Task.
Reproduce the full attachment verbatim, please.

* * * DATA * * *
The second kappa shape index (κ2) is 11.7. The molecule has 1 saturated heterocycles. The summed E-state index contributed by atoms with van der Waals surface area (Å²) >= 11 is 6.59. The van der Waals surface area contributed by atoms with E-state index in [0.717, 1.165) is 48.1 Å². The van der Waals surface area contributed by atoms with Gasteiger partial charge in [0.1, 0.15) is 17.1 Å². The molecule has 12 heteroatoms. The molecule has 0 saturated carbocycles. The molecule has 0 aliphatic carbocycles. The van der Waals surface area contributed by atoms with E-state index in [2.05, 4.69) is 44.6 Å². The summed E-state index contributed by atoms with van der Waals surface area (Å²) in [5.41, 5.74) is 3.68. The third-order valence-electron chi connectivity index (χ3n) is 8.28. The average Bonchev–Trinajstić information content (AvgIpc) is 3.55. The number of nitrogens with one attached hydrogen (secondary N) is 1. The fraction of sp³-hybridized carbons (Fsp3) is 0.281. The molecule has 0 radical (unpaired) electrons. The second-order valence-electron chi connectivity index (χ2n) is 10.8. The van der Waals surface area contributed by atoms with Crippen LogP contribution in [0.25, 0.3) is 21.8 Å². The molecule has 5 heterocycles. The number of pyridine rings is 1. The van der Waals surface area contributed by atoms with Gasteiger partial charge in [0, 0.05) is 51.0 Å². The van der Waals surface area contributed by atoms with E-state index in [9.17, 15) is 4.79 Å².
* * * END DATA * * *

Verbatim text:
The second kappa shape index (κ2) is 11.7. The molecule has 1 saturated heterocycles. The summed E-state index contributed by atoms with van der Waals surface area (Å²) >= 11 is 6.59. The van der Waals surface area contributed by atoms with E-state index in [0.717, 1.165) is 48.1 Å². The van der Waals surface area contributed by atoms with Gasteiger partial charge in [0.1, 0.15) is 17.1 Å². The molecule has 12 heteroatoms. The molecule has 0 saturated carbocycles. The molecule has 0 aliphatic carbocycles. The van der Waals surface area contributed by atoms with E-state index in [2.05, 4.69) is 44.6 Å². The summed E-state index contributed by atoms with van der Waals surface area (Å²) in [5.41, 5.74) is 3.68. The third-order valence-electron chi connectivity index (χ3n) is 8.28. The average Bonchev–Trinajstić information content (AvgIpc) is 3.55. The number of nitrogens with one attached hydrogen (secondary N) is 1. The fraction of sp³-hybridized carbons (Fsp3) is 0.281. The molecule has 0 radical (unpaired) electrons. The second-order valence-electron chi connectivity index (χ2n) is 10.8. The van der Waals surface area contributed by atoms with Crippen LogP contribution in [0.25, 0.3) is 21.8 Å². The molecule has 5 heterocycles. The number of pyridine rings is 1. The van der Waals surface area contributed by atoms with Gasteiger partial charge in [0, 0.05) is 51.0 Å². The van der Waals surface area contributed by atoms with E-state index in [9.17, 15) is 4.79 Å².